X-ray vision spurs Bruker’s global success

Bruker JV UK

Policy: Durham-based Bruker JV UK is a prime example of the importance of going the extra mile in order to secure business in new export markets – and its success in China is a case in point, as Mark Lane discovers

From the business’s original incarnation going into administration to a buyout by an Israeli company to being purchased again by a major US outfit – it probably wasn’t quite what Paul Ryan was expecting when he joined what was then Bede Scientific 18 years ago.

As we talked at length at the company’s offices, it became clear at once that Bruker in Durham – which primarily specialises in the design and manufacture of non-destructive X-ray equipment – is now on an altogether different footing, having established deep ties within a number of global markets on the back of its best-in-class technology. Export has played a pivotal role in this transformation – which we will come to later.

To begin with, however, I was keen to find out about how Bruker has, in a relatively short time frame, become one of the North East’s genuine manufacturing export success stories.

Paul himself began working at Bede House in 2001 for Bede Scientific, a name which will ring a bell for a lot of Contact readers. He joined on the back of his physics background, working his way from the scientific to the technology side of the business. “I was not just doing X-ray measurements but looking at the nature of the technology itself and how that linked to what the customer needed,” he recalls.

In 2008, Bede Scientific went bust at a time when Paul was vice president of technology. “In many ways, the business was too early to the market,” Paul explains. “It had some fantastic technology and won some key customers. The management ramped up the business in the anticipation of expansion, but it didn’t expand fast enough. Essentially, it ran out of money.”

Despite the early setback, the seeds of a viable business were always there, with good people who knew and understood the technology and recognised its potential applications.

Bede Scientific was bought by Israeli X-ray company, Jordan Valley, with the higher management team all made redundant.

Paul was left in charge of a company, “in administration with no money and no products”, as he wryly puts it. The Israeli’s kept the core of the staff in order to service existing clients.

“I ended up being the general manager and put in place a management team,” he recalls. “I looked at business areas where I knew we could do something. A big emerging one at that time was LEDs. [For the uninitiated, an LED – a light-emitting diode – is a semiconductor light source that emits light when current flows through it. It has applications in a huge range of electronics].

“Manufacturers of LEDs at that time used X-rays to ascertain the quality their products. We could design and build them here to go into their manufacturing lines.”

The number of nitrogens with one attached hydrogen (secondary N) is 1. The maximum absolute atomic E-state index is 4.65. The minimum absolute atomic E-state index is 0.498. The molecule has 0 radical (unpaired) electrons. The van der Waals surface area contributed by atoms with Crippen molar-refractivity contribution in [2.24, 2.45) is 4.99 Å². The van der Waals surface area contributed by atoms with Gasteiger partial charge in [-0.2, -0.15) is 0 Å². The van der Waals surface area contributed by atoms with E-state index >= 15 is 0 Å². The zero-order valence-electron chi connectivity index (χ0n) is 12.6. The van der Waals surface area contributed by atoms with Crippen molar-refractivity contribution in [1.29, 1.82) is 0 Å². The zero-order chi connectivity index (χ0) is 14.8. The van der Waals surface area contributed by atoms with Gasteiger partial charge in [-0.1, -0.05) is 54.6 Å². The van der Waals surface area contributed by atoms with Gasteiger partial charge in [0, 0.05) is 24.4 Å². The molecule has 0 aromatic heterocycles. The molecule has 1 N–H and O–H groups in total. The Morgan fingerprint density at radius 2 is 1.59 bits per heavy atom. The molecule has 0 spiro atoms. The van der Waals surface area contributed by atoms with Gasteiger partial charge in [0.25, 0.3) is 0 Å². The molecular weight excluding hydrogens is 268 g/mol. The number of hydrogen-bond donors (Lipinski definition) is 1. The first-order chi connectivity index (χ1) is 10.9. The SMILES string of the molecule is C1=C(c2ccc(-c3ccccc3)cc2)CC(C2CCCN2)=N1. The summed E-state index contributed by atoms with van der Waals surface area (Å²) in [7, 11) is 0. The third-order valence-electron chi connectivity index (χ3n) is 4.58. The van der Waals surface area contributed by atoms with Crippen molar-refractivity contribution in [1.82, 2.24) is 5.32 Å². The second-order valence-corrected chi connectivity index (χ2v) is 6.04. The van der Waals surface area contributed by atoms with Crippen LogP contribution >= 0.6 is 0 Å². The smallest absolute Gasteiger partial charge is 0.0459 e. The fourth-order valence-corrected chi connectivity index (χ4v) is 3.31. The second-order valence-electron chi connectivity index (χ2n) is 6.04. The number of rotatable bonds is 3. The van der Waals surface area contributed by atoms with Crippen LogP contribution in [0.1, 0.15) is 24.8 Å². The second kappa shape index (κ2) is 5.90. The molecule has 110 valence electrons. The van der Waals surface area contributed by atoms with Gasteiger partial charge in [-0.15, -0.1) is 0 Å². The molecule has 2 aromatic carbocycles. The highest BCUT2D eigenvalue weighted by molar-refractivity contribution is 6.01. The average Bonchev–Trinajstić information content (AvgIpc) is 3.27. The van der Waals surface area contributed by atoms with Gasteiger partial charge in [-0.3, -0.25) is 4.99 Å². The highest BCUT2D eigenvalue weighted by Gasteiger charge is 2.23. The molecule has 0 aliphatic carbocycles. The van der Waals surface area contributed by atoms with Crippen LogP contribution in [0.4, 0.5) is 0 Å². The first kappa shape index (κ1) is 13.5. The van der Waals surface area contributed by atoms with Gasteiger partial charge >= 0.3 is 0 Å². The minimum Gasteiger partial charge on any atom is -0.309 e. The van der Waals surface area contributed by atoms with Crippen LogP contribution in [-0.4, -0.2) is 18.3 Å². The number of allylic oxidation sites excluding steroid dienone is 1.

Paul also spotted another opportunity at that time. The Government of China was moving heavily into LED production as part of its five-year plan and this offered huge opportunities in terms of X-ray testing equipment. “Around 2012 we couldn’t build equipment fast enough here,” he says. “Our Israeli owner kept the business at arm’s length as we were performing well. We also developed more products for adjacent markets, moving into high value areas such as 49the silicon sector.”

While the backing from Israel was vital, credit for the success of the business in this period must go to Paul and his colleagues
in Durham, many of whom are still with the company. It was on the back of this success that Bruker came calling in 2015. Jordan Valley had by that time become recognised as the leading X-ray business in the semiconductor market.

“But China is challenging. There are long lead times for sales and you don’t just walk in, show your wares and walk away with an order. You are often head to head with a competitor, proving your value and then closing the deal. It can take months or even years. But it has to be face to face.”

“All chip manufacturers looked at us for their X-ray requirements,” Paul says. “Bruker realised that every time they put their X-ray products against ours in the semiconductor industry, they lost – so they bought us.”

Bruker’s entry is very much a completely new chapter in the history of the UK company. While the business always had potential, it has since gone on to deliver on that – and in spades, heading into a host of new markets and territories.

Bruker is a global company with a huge portfolio of products. In Durham, the focus areas include the manufacture and design of non-destructive X-ray equipment for materials characterisation and monitoring of thin film growth in semiconductor production. The facility includes full design and manufacturing capabilities as well as a demonstration facility.

“We sell mainly to the compound semiconductor sector – LEDs – and advanced power such as the latest fast chargers which use X-ray to qualify quality parameters,” Paul says.

“The next emerging thing for us is 5G – this is a huge driver for our business. 5G is the future for lots of components in devices, these being either base stations or in phones which have a lot of very thin, complicated layers and X-ray is the standard way of measuring them. People making the very early parts of components will use our equipment for both R&D and quality control.”

As well as high class products, the team at Bruker have other USPs. One of these is their industry focus. Explains Paul: “All our rivals in the industry X-ray space take the equipment they sell to R&D labs and push it into industry labs. We specifically design for industry then it may roll down to R&D.